Washington, DC — The U.S. Commodity Futures Trading Commission today filed a civil enforcement action in the U.S. District Court for the Northern District of Illinois charging five entities and four individuals with Fraudulent binary options enterprise that targeted and victimized U.S. residents. As alleged in the complaint, the defendants executed their unlawful scheme through internet websites using fictitious trade names such as BigOption, BinaryBook, and BinaryOnline.
The following foreign entities and persons were sued in the CFTC complaint, which seeks to hold them liable for, and enjoin them from, fraud and other violations:
“Our efforts to hold wrongdoers accountable do not stop at our shores,” said CFTC Director of Enforcement James McDonald. “Working with our partners here in the U.S. and internationally, this enforcement action represents the CFTC’s continued commitment to rooting out fraud from our markets in all forms, protecting U.S. customers, and holding participants at all levels accountable.”
The CFTC’s complaint charges that from March 2014 through the present, the defendants fraudulently solicited and accepted more than $103 million in connection with their binary options trading scheme. As alleged in the complaint, the defendants have solicited individuals located throughout the U.S. and elsewhere to trade binary options through internet trading websites. The complaint further charges that the defendants have falsely stated that the binary options offered by the five defendant entities are actual transactions subject to objective market conditions when, in fact, they are mere book entries whose outcomes can and have been manipulated to force customer losses. The complaint also alleges that the defendants falsely state that the interests of the defendant entities are aligned with the interests of customers, when in fact the entities are on the opposite side of each binary option trade and therefore profit from customer losses. The complaint further alleged that the defendants falsely represent that the binary options being offered are profitable, when in fact approximately 95 percent of their customers lose money.
The complaint also alleges that the defendants misrepresent the financial expertise, physical location, and identity of the individual “brokers” who solicit and sell binary options and that the brokers have routinely and consistently used high pressure sales techniques when soliciting customers to deposit funds with the foreign entities. The complaint quotes an email from Elbaz, one of the defendants, to certain brokers: “We are the money makers and no one can stop us! I want to hear the noise on the floor! This is not a cemetery here! It is a boiler room! . . . Either you sell the client or he sells you a reason he can’t deposit! . . . Don’t leave the money! Just Take It!”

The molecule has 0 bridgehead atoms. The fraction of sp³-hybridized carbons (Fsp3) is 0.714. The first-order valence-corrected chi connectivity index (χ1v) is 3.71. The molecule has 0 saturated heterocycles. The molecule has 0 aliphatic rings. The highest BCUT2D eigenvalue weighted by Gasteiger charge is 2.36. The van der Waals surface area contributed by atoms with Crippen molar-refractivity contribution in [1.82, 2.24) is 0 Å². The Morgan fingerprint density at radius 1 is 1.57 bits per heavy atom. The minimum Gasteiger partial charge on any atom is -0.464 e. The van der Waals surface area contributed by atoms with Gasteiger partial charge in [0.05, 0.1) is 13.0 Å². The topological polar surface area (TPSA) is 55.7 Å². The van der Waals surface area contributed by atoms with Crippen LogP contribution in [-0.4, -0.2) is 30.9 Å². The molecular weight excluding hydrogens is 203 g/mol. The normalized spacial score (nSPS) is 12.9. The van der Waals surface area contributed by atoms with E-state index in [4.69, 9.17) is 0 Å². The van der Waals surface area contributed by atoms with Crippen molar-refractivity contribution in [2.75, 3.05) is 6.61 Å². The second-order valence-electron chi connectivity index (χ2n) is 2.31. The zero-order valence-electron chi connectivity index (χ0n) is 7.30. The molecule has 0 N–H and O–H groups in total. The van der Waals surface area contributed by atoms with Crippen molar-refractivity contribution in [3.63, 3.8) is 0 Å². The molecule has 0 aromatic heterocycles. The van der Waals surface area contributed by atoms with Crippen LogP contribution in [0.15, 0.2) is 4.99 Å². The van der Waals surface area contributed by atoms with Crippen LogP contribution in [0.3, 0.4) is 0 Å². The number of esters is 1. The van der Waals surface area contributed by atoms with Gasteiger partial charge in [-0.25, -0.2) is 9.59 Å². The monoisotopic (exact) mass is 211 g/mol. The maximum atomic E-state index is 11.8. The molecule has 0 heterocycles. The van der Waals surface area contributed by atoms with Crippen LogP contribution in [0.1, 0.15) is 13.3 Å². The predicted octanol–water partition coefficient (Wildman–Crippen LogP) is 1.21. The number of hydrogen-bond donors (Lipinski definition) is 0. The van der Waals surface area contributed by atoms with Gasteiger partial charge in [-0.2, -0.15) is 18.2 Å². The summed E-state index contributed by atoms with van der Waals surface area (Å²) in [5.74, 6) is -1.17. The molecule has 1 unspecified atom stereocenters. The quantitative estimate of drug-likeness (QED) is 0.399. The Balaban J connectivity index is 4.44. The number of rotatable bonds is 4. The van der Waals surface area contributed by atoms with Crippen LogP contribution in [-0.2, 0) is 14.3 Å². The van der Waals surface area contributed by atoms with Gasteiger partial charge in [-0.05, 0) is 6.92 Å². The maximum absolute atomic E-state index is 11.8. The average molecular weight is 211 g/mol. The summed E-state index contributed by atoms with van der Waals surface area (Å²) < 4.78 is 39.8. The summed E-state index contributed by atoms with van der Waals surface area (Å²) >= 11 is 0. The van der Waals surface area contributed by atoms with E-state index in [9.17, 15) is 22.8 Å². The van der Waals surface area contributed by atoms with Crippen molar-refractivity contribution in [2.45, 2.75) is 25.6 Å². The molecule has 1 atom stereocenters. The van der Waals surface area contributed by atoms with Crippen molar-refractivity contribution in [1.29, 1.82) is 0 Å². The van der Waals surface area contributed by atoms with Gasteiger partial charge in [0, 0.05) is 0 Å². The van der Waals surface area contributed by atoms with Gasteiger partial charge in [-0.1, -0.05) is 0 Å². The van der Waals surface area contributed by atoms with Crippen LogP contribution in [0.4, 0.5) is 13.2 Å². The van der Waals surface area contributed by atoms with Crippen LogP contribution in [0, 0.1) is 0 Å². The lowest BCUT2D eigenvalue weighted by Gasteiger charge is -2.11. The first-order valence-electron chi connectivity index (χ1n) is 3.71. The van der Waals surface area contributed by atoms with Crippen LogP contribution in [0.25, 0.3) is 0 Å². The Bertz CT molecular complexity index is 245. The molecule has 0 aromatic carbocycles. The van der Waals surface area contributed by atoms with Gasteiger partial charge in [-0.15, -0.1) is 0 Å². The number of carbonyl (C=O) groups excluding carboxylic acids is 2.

The complaint further charges that the defendants have engaged in various activities to conceal the true nature of their binary options enterprise, including setting up various foreign nominee entities to enter into agreements and open off-shore bank accounts through which customer funds are transferred, concealed, and ultimately misappropriated. Additionally, the defendants have utilized various manipulative or deceptive devices, including so-called “bonuses” and “risk free” trades, and artificially manipulated the results of binary option trades to force customer losses and ultimately prevent customers from withdrawing funds. The complaint also charges the defendants with acting as futures commission merchants without registering as such, as required by CFTC regulations.
In its continuing litigation against the defendants, the CFTC seeks disgorgement of ill-gotten gains, civil monetary penalties, restitution for the benefit of customers, permanent registration and trading bans, and a permanent injunction from future violations of the Commodity Exchange Act.
Meanwhile, on August 7, 2019, Defendant Elbaz was convicted by a federal jury of wire fraud and conspiracy to commit wire fraud in violation of criminal statutes based upon substantially the same underlying facts as alleged in the CFTC Complaint. She is currently awaiting sentencing in the matter of United States v. Elbaz, Case No. 18-cr-00157 (D. Md.).
The CFTC cautions victims that restitution orders may not result in the recovery of money lost, because the wrongdoers may not have sufficient funds or assets. The CFTC will continue to fight vigorously for the protection of customers to ensure wrongdoers are held accountable.
The CFTC thanks the U.S. Securities and Exchange Commission for their assistance in this matter. The CFTC also thanks and acknowledges the assistance of the Australian Securities and Investments Commission, Financial Supervision Commission of Bulgaria, Central Bank of Hungary, and Israel Securities Authority.
CFTC Division of Enforcement staff members responsible for this case are Elizabeth N. Pendleton, Heather Dasso, Stacie Pan, Elizabeth Streit, and Scott Williamson.